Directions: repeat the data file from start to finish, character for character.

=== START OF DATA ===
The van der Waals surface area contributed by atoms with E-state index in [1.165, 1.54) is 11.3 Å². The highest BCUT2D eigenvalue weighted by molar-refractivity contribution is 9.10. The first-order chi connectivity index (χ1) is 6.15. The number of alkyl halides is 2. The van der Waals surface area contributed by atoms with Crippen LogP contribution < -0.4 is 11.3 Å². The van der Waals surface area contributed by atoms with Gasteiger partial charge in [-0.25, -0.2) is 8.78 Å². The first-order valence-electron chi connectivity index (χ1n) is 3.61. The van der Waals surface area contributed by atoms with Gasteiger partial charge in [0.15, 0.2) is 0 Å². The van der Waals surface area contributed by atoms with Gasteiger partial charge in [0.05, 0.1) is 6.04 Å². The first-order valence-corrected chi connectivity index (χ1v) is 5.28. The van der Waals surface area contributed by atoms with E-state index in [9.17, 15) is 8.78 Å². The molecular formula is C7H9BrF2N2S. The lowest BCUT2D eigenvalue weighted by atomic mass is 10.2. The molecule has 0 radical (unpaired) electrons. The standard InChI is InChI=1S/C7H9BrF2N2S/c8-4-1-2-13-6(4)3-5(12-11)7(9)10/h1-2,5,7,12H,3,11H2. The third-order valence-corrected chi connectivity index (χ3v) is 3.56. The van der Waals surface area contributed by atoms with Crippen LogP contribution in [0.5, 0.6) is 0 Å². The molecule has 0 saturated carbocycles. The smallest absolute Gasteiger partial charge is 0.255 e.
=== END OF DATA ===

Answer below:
The van der Waals surface area contributed by atoms with E-state index in [1.165, 1.54) is 11.3 Å². The highest BCUT2D eigenvalue weighted by molar-refractivity contribution is 9.10. The first-order chi connectivity index (χ1) is 6.15. The number of alkyl halides is 2. The van der Waals surface area contributed by atoms with Crippen LogP contribution < -0.4 is 11.3 Å². The van der Waals surface area contributed by atoms with Gasteiger partial charge in [-0.25, -0.2) is 8.78 Å². The first-order valence-electron chi connectivity index (χ1n) is 3.61. The van der Waals surface area contributed by atoms with Gasteiger partial charge in [0.15, 0.2) is 0 Å². The van der Waals surface area contributed by atoms with Gasteiger partial charge in [0.05, 0.1) is 6.04 Å². The first-order valence-corrected chi connectivity index (χ1v) is 5.28. The van der Waals surface area contributed by atoms with E-state index in [9.17, 15) is 8.78 Å². The molecular formula is C7H9BrF2N2S. The lowest BCUT2D eigenvalue weighted by atomic mass is 10.2. The molecule has 0 radical (unpaired) electrons. The standard InChI is InChI=1S/C7H9BrF2N2S/c8-4-1-2-13-6(4)3-5(12-11)7(9)10/h1-2,5,7,12H,3,11H2. The third-order valence-corrected chi connectivity index (χ3v) is 3.56. The van der Waals surface area contributed by atoms with Crippen LogP contribution in [0.5, 0.6) is 0 Å². The molecule has 0 saturated carbocycles. The smallest absolute Gasteiger partial charge is 0.255 e.